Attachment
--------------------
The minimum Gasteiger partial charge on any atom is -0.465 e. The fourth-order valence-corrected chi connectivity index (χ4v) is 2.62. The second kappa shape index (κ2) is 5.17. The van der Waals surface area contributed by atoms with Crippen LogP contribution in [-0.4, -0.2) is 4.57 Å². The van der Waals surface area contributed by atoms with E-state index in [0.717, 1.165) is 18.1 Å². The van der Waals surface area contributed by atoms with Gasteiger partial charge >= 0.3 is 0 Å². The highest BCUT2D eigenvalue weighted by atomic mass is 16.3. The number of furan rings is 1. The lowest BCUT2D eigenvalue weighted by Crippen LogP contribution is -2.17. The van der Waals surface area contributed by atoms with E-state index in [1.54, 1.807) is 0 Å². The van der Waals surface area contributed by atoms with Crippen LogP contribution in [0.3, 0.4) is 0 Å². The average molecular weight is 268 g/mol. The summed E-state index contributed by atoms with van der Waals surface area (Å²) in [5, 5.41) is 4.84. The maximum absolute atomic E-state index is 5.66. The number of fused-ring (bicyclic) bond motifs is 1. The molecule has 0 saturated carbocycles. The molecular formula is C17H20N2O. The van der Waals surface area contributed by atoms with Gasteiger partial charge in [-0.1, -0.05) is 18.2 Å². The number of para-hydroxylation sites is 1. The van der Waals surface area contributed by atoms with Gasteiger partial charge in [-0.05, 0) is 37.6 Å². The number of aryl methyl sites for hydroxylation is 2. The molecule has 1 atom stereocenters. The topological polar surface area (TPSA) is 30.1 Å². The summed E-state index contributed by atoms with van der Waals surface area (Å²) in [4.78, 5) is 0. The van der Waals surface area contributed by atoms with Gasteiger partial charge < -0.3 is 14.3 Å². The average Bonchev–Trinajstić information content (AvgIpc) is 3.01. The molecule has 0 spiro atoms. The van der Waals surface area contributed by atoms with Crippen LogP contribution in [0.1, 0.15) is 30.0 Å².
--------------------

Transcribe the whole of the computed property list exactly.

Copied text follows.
The minimum Gasteiger partial charge on any atom is -0.465 e. The fourth-order valence-corrected chi connectivity index (χ4v) is 2.62. The second kappa shape index (κ2) is 5.17. The van der Waals surface area contributed by atoms with Crippen LogP contribution in [-0.4, -0.2) is 4.57 Å². The van der Waals surface area contributed by atoms with E-state index in [0.717, 1.165) is 18.1 Å². The van der Waals surface area contributed by atoms with Gasteiger partial charge >= 0.3 is 0 Å². The highest BCUT2D eigenvalue weighted by atomic mass is 16.3. The number of furan rings is 1. The lowest BCUT2D eigenvalue weighted by Crippen LogP contribution is -2.17. The van der Waals surface area contributed by atoms with E-state index in [1.54, 1.807) is 0 Å². The van der Waals surface area contributed by atoms with Crippen LogP contribution in [0.3, 0.4) is 0 Å². The average molecular weight is 268 g/mol. The summed E-state index contributed by atoms with van der Waals surface area (Å²) in [5, 5.41) is 4.84. The maximum absolute atomic E-state index is 5.66. The number of fused-ring (bicyclic) bond motifs is 1. The molecule has 0 saturated carbocycles. The molecular formula is C17H20N2O. The van der Waals surface area contributed by atoms with Gasteiger partial charge in [-0.1, -0.05) is 18.2 Å². The number of para-hydroxylation sites is 1. The van der Waals surface area contributed by atoms with Gasteiger partial charge in [-0.05, 0) is 37.6 Å². The number of aryl methyl sites for hydroxylation is 2. The molecule has 1 atom stereocenters. The topological polar surface area (TPSA) is 30.1 Å². The summed E-state index contributed by atoms with van der Waals surface area (Å²) in [4.78, 5) is 0. The van der Waals surface area contributed by atoms with Gasteiger partial charge < -0.3 is 14.3 Å². The average Bonchev–Trinajstić information content (AvgIpc) is 3.01. The molecule has 0 spiro atoms. The van der Waals surface area contributed by atoms with Crippen LogP contribution in [0.1, 0.15) is 30.0 Å².